They have a strong sense of dignity, and insist that friend and enemy alike respect that dignity.
Probably the best one-word description for the breed is “passionate”. They love with great intensity; they hate the same way; and even their indifference toward strangers has a passion in it – their eyes say a steely, “You had better leave me alone, buddy.
Because of this passionate nature, a Chessie is best trained by his owner, that on human being the dog accepts totally. The dog will do things simply to please that one person that no amount of punishment could induce it to do for anyone else.
Sure, a good pro can train a Chessie, but it will not be easy. The reason the breed has the reputation for being tough, hard-headed, independent, and just plain mean is that they don’ really give much of a hoot what anyone thinks except for that one special man or woman. A pro can use training techniques that works nicely for Labs, but the Chessie couldn’t care less what the pro wants, so he doesn’t respond like Labs do. Sometimes a pro can get rough enough to gain grudging compliance but more often the dog just endures the pain and continues to figuratively flip off the pro.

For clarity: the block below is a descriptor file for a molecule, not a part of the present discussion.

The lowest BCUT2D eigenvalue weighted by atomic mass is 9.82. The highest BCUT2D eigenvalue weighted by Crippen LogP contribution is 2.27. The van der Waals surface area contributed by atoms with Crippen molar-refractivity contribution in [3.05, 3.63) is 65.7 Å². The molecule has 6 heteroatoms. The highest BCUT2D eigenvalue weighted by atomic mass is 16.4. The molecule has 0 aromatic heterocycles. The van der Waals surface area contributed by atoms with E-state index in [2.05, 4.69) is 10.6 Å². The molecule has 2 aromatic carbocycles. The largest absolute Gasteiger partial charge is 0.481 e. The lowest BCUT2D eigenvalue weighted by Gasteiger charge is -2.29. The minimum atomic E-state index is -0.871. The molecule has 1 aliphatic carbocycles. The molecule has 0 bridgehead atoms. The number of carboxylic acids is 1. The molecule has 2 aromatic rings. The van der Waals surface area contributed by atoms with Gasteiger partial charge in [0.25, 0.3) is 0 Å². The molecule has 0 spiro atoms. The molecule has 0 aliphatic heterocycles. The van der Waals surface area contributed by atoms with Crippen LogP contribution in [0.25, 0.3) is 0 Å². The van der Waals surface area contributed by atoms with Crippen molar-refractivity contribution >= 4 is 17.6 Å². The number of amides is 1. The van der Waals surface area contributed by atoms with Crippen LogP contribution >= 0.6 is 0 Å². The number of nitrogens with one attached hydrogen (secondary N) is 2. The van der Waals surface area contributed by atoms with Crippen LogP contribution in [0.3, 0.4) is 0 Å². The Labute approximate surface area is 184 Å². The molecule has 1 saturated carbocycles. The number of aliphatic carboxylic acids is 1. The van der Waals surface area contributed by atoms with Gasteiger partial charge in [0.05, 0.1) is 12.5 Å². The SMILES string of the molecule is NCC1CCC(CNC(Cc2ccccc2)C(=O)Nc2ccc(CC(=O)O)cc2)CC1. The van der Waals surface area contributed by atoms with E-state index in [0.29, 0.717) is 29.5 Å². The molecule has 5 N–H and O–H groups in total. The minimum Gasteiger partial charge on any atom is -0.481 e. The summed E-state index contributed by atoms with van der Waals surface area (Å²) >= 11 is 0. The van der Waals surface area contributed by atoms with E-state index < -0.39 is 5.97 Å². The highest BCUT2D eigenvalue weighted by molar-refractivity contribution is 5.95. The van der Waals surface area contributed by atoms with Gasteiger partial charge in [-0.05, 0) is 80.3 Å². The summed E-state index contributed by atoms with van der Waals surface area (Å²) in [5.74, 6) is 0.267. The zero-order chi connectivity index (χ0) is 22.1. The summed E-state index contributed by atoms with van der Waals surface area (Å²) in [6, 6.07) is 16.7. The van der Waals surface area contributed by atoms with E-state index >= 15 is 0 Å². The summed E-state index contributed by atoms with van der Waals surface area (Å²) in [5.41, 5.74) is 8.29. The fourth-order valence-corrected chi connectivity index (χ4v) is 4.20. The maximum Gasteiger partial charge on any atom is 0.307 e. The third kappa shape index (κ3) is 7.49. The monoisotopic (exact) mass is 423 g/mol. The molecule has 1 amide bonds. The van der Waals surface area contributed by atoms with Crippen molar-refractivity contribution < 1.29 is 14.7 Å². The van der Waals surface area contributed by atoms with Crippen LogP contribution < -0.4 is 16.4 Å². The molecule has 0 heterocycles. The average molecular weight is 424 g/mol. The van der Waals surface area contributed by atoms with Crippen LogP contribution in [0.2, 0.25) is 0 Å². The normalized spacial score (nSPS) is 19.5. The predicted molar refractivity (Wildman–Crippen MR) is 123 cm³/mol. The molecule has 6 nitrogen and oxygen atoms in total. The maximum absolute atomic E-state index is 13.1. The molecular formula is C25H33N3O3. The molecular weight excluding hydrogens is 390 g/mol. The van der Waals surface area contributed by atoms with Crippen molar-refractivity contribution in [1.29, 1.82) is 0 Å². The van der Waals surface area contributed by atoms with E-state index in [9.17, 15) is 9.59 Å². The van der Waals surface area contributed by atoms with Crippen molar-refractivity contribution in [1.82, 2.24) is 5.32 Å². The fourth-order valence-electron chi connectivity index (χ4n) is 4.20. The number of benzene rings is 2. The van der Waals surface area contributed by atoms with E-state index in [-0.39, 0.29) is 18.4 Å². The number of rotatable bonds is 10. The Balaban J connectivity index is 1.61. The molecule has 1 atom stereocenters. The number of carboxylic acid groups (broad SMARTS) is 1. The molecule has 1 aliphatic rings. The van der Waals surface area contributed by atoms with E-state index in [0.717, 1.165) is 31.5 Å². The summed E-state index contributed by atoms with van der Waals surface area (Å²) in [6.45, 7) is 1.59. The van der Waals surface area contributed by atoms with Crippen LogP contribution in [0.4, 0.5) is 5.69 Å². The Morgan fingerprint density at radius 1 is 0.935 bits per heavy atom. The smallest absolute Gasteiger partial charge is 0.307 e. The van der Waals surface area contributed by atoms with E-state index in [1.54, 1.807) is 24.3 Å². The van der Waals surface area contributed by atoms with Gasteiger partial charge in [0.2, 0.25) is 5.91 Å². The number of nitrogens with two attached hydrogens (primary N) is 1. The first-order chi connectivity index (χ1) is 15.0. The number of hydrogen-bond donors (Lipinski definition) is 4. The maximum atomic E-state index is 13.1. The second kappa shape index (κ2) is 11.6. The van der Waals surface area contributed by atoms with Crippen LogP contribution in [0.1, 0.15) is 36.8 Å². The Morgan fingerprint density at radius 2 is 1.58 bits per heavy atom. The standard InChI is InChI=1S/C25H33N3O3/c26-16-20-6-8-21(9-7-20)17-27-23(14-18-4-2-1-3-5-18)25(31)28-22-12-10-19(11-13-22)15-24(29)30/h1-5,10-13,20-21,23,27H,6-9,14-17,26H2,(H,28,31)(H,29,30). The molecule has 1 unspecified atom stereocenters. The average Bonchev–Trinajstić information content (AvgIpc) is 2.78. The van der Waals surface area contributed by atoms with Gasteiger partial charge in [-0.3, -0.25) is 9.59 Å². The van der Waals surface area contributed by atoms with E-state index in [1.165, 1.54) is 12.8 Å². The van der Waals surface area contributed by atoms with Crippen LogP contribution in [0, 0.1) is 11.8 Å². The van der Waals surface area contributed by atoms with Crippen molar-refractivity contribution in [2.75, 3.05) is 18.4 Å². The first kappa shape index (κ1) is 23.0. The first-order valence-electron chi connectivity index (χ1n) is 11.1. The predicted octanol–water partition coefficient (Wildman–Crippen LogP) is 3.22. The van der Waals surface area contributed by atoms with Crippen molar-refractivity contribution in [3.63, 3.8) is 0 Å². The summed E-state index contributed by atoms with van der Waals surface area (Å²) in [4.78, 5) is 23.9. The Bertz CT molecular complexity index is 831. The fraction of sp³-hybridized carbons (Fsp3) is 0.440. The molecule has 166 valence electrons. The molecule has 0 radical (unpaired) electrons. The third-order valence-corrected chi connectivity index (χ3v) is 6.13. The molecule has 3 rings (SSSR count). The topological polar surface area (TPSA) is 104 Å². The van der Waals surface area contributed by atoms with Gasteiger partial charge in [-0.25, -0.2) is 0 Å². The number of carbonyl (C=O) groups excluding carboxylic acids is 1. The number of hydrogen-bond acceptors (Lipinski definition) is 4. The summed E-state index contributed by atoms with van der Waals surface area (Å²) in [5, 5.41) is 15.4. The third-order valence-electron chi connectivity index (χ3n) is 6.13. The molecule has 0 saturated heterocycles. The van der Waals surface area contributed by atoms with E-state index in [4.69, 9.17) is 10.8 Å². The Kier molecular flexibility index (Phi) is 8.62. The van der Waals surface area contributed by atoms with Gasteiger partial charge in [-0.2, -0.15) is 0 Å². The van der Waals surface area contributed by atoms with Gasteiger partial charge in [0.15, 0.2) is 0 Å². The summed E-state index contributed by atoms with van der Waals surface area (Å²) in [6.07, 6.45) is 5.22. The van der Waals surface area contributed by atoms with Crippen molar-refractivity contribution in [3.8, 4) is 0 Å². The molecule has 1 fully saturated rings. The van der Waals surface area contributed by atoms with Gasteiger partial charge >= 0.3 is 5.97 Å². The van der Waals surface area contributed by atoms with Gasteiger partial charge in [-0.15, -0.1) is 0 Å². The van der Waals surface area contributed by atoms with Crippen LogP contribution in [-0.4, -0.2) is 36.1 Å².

The best way to involve a pro training of a Chessie is for the owner to train the dog under the pro’s guidance. Most pros have a fee structure for this kind of work. It allows the Chessie to learn new ways to please the boss: it allows the boss to learn how to train the dog; and it saves the pro the problems he would have in motivating a dog that is passionately indifferent in the normal pro/dog relationship.
Now, I’ll let you in on the best-kept-secret of Chessie training; they are a soft breed! Yeah, those tough critters that show no sign of fear or pain when subduing an equally-tough giant Canada, those weather-proof ice-breakers that seem not to notice the difference between an early bluebird day and a-late-season blizzard, those unbelievably tough Chesapeake Bay Retrievers are soft and sensitive to the approval or disapproval of their owners. In this characteristic they are the equal of the Golden retriever.